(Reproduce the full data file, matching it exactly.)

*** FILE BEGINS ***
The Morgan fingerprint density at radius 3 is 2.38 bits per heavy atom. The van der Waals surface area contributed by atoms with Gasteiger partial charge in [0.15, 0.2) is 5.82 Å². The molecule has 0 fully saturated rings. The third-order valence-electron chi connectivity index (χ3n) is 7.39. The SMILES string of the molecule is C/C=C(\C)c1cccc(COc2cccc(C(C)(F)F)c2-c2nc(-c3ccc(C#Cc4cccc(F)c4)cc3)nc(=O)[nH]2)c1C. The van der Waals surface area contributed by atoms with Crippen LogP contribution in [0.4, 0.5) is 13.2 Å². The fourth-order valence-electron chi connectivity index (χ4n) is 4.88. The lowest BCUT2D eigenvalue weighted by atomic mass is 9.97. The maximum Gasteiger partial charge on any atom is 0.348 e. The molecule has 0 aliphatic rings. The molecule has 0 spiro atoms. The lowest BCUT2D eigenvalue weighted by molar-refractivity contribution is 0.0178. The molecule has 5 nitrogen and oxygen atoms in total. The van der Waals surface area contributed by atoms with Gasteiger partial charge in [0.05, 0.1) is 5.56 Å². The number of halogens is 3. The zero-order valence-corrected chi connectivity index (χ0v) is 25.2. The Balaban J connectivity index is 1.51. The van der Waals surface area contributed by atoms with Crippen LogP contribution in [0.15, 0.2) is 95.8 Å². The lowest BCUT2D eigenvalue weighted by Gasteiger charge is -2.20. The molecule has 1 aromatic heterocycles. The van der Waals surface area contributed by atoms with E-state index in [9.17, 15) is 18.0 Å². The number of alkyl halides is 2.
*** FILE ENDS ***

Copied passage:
The Morgan fingerprint density at radius 3 is 2.38 bits per heavy atom. The van der Waals surface area contributed by atoms with Gasteiger partial charge in [0.15, 0.2) is 5.82 Å². The molecule has 0 fully saturated rings. The third-order valence-electron chi connectivity index (χ3n) is 7.39. The SMILES string of the molecule is C/C=C(\C)c1cccc(COc2cccc(C(C)(F)F)c2-c2nc(-c3ccc(C#Cc4cccc(F)c4)cc3)nc(=O)[nH]2)c1C. The van der Waals surface area contributed by atoms with Crippen LogP contribution in [0.4, 0.5) is 13.2 Å². The fourth-order valence-electron chi connectivity index (χ4n) is 4.88. The lowest BCUT2D eigenvalue weighted by atomic mass is 9.97. The maximum Gasteiger partial charge on any atom is 0.348 e. The molecule has 0 aliphatic rings. The molecule has 0 spiro atoms. The lowest BCUT2D eigenvalue weighted by molar-refractivity contribution is 0.0178. The molecule has 5 nitrogen and oxygen atoms in total. The van der Waals surface area contributed by atoms with Gasteiger partial charge in [0.05, 0.1) is 5.56 Å². The number of halogens is 3. The zero-order valence-corrected chi connectivity index (χ0v) is 25.2. The Balaban J connectivity index is 1.51. The van der Waals surface area contributed by atoms with Crippen LogP contribution in [0.15, 0.2) is 95.8 Å². The lowest BCUT2D eigenvalue weighted by Gasteiger charge is -2.20. The molecule has 1 aromatic heterocycles. The van der Waals surface area contributed by atoms with E-state index in [9.17, 15) is 18.0 Å². The number of alkyl halides is 2.